Today is commencement for me and a whole host of other learners. My family and close friends will be there. Dr. Charlotte Hogg will hood me, and I publicly join the ranks of the once male-only elite of the Academy. (Proudly, I graduate from the first Male and Female College opened west of the Mississippi River not long after the bloodiest -- and racist -- war of the United States, late, in 1873). She's the one who introduced me to the rhetorics of women writers, to feminist methodologies, to Nancy Mairs and Jacqueline Jones Royster and Cheryl Glenn and Aspasia and a whole host of others typically silenced, though not silent, because they live in bodies that have been sexed female. She's the one who suggested I might follow through with my own critique of the world of men who have followed Aristotle, I speaking as a man, as a feminist, by a dissertation. As a self-proclaimed "(sometimes) reluctant academic," she agreed to chair my dissertation committee. Coincidentally(?), she's the one who introduced me to blogging, which has introduced me to some of you, my favorite bloggers. She is the professor who's started me on this journey, learning with, from, despite, because of. Commencement always has this personal irony for me. It comes at the end as the beginning begins. This is my last post here at this blog this year (2008). The past posts and the current comments section remain open. Emailing is another way, if you wish, to keep conversations going or to close them, if you must. I will continue reading your blogs, as you inspire, incite, and encourage me in many ways.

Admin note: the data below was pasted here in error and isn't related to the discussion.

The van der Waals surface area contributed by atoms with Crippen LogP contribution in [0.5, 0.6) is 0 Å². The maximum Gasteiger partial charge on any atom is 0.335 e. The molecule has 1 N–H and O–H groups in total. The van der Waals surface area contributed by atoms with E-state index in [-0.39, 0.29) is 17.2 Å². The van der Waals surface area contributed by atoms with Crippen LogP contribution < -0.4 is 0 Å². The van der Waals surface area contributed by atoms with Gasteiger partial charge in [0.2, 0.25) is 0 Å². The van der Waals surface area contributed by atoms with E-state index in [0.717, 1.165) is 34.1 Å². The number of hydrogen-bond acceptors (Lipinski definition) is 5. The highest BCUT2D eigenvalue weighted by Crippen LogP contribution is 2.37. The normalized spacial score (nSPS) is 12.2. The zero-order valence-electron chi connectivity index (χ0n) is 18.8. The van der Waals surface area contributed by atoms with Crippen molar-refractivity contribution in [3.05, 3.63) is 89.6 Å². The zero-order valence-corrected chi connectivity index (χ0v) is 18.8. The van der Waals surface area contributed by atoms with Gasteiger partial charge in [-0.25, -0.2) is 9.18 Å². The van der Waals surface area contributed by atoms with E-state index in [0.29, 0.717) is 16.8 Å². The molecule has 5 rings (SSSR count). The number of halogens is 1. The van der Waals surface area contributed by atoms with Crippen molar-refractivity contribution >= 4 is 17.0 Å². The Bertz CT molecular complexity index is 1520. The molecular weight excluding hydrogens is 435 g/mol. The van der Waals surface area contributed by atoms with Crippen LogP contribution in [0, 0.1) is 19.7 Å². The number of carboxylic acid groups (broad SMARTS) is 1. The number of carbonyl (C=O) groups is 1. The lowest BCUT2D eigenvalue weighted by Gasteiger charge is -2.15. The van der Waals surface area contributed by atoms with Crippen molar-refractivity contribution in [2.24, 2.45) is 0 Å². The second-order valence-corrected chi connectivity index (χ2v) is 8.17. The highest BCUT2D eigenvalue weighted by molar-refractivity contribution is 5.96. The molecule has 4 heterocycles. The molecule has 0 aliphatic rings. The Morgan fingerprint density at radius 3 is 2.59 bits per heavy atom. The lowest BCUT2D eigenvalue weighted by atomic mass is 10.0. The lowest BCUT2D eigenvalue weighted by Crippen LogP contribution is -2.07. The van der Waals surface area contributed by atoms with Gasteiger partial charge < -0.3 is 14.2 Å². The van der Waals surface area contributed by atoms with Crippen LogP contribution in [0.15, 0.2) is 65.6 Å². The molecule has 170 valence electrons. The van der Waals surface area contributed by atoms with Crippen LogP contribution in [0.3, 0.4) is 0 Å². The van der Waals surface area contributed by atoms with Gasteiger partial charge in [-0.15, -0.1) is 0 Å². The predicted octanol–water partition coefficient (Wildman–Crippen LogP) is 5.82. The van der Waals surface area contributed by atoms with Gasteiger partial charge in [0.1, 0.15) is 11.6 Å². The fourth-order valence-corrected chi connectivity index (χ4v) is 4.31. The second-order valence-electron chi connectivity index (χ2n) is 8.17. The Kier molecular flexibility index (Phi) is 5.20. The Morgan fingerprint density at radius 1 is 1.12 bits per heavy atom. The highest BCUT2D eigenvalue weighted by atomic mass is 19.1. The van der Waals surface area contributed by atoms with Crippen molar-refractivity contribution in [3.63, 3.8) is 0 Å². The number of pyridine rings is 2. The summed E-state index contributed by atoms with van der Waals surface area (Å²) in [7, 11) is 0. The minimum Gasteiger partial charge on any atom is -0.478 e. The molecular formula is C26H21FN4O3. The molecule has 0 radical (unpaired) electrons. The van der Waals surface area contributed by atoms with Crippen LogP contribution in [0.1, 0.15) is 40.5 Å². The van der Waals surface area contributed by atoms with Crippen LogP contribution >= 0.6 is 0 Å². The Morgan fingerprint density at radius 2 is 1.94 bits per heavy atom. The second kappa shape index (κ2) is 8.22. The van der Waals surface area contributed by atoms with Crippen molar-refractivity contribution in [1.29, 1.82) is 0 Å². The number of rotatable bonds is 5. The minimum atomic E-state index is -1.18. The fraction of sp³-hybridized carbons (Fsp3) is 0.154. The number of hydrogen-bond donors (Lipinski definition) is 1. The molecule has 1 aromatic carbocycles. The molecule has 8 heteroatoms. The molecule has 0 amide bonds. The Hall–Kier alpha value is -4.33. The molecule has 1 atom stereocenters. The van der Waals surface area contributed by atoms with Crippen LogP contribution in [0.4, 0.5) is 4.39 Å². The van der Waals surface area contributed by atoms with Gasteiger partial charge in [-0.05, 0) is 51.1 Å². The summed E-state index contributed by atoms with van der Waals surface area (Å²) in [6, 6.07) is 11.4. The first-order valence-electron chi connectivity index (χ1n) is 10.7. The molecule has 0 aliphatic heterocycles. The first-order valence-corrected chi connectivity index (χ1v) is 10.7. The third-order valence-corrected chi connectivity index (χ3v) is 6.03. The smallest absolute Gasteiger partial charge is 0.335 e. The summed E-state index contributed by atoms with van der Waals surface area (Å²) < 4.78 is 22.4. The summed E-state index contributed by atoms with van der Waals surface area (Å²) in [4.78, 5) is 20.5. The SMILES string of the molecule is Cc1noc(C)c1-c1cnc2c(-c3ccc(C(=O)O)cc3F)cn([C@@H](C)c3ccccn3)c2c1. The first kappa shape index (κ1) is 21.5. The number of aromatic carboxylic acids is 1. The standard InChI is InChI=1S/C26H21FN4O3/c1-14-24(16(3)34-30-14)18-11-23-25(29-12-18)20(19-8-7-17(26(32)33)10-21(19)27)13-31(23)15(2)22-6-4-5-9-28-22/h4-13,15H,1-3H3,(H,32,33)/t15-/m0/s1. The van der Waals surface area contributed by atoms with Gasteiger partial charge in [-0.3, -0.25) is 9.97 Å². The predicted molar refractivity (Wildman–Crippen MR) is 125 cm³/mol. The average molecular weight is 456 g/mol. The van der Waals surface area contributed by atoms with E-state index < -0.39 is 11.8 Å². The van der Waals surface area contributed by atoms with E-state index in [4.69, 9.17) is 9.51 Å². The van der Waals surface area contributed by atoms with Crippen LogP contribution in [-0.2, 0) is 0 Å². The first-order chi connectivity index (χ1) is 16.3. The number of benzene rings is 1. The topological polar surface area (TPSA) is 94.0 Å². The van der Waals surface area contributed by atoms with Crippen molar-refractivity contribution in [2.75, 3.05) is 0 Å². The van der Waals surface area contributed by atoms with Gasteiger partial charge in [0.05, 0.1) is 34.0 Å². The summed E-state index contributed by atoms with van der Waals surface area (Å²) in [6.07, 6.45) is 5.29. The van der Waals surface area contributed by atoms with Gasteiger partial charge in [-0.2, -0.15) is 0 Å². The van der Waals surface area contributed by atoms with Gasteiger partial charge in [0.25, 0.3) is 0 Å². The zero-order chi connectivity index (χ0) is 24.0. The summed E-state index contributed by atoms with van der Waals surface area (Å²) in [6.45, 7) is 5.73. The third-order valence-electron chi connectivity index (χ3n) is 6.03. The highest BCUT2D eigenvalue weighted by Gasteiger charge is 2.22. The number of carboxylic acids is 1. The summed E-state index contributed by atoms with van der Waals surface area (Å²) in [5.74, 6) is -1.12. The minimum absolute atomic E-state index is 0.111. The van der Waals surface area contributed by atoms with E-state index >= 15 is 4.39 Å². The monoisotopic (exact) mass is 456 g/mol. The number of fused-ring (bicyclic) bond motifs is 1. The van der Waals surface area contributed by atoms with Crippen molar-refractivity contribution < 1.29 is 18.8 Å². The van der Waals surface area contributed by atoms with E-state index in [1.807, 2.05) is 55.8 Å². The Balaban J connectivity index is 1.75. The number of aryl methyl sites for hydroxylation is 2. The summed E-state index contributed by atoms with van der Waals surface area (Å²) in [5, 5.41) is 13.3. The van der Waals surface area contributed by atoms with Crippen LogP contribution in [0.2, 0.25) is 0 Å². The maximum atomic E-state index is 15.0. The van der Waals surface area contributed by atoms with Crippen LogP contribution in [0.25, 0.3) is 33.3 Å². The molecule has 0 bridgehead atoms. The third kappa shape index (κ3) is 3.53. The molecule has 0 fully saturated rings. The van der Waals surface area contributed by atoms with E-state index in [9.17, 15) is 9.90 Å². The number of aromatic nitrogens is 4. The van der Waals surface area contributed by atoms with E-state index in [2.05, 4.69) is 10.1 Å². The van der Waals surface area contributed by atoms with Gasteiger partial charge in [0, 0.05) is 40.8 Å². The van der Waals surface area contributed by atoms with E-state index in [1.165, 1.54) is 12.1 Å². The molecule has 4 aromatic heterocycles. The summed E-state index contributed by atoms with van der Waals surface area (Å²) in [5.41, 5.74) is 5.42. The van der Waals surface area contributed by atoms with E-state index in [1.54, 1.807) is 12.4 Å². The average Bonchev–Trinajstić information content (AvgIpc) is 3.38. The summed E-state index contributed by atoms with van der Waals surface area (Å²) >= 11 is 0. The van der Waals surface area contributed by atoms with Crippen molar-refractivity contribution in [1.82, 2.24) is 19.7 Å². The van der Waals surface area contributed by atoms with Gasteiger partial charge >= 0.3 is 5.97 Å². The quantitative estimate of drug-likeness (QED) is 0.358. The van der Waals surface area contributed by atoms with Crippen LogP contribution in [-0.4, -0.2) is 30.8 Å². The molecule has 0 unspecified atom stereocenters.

I leave you now with the words of one of the best Greek translators and poets the world will ever hear. As if, prose.
Men in the Off Hours
by Anne Carson:
ESSAY ON MY LIFE
AS CATHERINE DENEUVE
Beginnings are hard. Sappho put it simply. Speaking of a young girl Sappho said, You burn me. Deneuve usually begins with herself and a girl together in a hotel room. This is mental. Meanwhile the body persists. Sweater buttoned almost to the neck, she sits at the head of the seminar table expounding aspects of Athenian monetary reform. It was Salon who introduced into Athens a coinage which had a forced currency. Citizens had to accept issues called drachmas, didrachmas, obols, etc. although these did not contain silver of that value. Token coinages. Money that lies about itself. Seminar students are writing everything down carefully, one is asleep, Denueve continues to talk about money and surfaces. Little blues, little whites, little hotel taffetas. This is mental. Bell rings to mark the end of class. He has a foreskin but for fear of wearing it out he uses another man's when he copulates, is what Solon's enemies like to say of him, Deneuve concludes. Fiscal metaphor. She buttons her top button and the seminar is over.
If you asked her Deneuve would say Take these days away and pour them out on the ground in another country.